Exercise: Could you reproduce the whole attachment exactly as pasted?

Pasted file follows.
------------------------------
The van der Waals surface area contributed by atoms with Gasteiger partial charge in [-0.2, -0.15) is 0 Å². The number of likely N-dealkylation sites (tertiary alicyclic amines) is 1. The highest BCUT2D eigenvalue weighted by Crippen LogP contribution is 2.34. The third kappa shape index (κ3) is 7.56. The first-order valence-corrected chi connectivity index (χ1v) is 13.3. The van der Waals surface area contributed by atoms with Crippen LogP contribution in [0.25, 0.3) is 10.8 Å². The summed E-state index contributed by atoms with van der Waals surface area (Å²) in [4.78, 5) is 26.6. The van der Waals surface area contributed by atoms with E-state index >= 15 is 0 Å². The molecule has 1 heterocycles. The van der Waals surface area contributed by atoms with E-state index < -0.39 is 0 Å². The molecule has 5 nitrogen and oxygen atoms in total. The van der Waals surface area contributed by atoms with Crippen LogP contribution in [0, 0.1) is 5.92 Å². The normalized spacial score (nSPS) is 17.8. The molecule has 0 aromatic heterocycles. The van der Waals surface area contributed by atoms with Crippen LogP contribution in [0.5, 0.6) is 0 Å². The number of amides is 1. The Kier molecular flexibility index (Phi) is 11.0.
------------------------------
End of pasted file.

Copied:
The van der Waals surface area contributed by atoms with Gasteiger partial charge in [-0.2, -0.15) is 0 Å². The number of likely N-dealkylation sites (tertiary alicyclic amines) is 1. The highest BCUT2D eigenvalue weighted by Crippen LogP contribution is 2.34. The third kappa shape index (κ3) is 7.56. The first-order valence-corrected chi connectivity index (χ1v) is 13.3. The van der Waals surface area contributed by atoms with Crippen LogP contribution in [0.25, 0.3) is 10.8 Å². The summed E-state index contributed by atoms with van der Waals surface area (Å²) in [4.78, 5) is 26.6. The van der Waals surface area contributed by atoms with E-state index >= 15 is 0 Å². The molecule has 1 heterocycles. The van der Waals surface area contributed by atoms with E-state index < -0.39 is 0 Å². The molecule has 5 nitrogen and oxygen atoms in total. The van der Waals surface area contributed by atoms with Crippen LogP contribution in [0, 0.1) is 5.92 Å². The normalized spacial score (nSPS) is 17.8. The molecule has 0 aromatic heterocycles. The van der Waals surface area contributed by atoms with Crippen LogP contribution in [0.5, 0.6) is 0 Å². The number of amides is 1. The Kier molecular flexibility index (Phi) is 11.0.